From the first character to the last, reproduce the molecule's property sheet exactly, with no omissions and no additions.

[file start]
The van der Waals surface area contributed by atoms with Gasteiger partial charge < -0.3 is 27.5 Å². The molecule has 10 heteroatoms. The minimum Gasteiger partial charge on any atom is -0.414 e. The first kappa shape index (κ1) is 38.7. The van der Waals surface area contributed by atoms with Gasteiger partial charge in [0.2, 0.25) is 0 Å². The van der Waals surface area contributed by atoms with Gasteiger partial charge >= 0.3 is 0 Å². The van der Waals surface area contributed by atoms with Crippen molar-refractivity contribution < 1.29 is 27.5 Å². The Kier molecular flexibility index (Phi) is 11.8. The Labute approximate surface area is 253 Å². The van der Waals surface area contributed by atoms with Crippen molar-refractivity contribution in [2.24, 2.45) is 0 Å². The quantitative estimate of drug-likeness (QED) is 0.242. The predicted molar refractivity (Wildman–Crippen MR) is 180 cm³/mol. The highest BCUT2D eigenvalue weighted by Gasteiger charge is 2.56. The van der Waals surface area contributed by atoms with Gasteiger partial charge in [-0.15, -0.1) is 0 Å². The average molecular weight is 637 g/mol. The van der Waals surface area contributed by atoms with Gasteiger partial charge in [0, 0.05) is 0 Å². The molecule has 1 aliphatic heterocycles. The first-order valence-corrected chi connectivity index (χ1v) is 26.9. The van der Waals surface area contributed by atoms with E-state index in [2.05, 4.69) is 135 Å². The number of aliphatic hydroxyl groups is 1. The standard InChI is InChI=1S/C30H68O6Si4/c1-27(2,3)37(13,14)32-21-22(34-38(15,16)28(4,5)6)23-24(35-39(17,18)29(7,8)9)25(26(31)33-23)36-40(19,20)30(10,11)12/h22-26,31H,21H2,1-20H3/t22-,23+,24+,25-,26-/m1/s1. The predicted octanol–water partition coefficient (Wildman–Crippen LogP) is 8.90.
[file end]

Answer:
The van der Waals surface area contributed by atoms with Gasteiger partial charge < -0.3 is 27.5 Å². The molecule has 10 heteroatoms. The minimum Gasteiger partial charge on any atom is -0.414 e. The first kappa shape index (κ1) is 38.7. The van der Waals surface area contributed by atoms with Gasteiger partial charge in [0.2, 0.25) is 0 Å². The van der Waals surface area contributed by atoms with Gasteiger partial charge >= 0.3 is 0 Å². The van der Waals surface area contributed by atoms with Crippen molar-refractivity contribution < 1.29 is 27.5 Å². The Kier molecular flexibility index (Phi) is 11.8. The Labute approximate surface area is 253 Å². The van der Waals surface area contributed by atoms with Crippen molar-refractivity contribution in [2.24, 2.45) is 0 Å². The quantitative estimate of drug-likeness (QED) is 0.242. The predicted molar refractivity (Wildman–Crippen MR) is 180 cm³/mol. The highest BCUT2D eigenvalue weighted by Gasteiger charge is 2.56. The van der Waals surface area contributed by atoms with Gasteiger partial charge in [-0.15, -0.1) is 0 Å². The average molecular weight is 637 g/mol. The van der Waals surface area contributed by atoms with Gasteiger partial charge in [0, 0.05) is 0 Å². The molecule has 1 aliphatic heterocycles. The first-order valence-corrected chi connectivity index (χ1v) is 26.9. The van der Waals surface area contributed by atoms with E-state index in [2.05, 4.69) is 135 Å². The number of aliphatic hydroxyl groups is 1. The standard InChI is InChI=1S/C30H68O6Si4/c1-27(2,3)37(13,14)32-21-22(34-38(15,16)28(4,5)6)23-24(35-39(17,18)29(7,8)9)25(26(31)33-23)36-40(19,20)30(10,11)12/h22-26,31H,21H2,1-20H3/t22-,23+,24+,25-,26-/m1/s1. The predicted octanol–water partition coefficient (Wildman–Crippen LogP) is 8.90.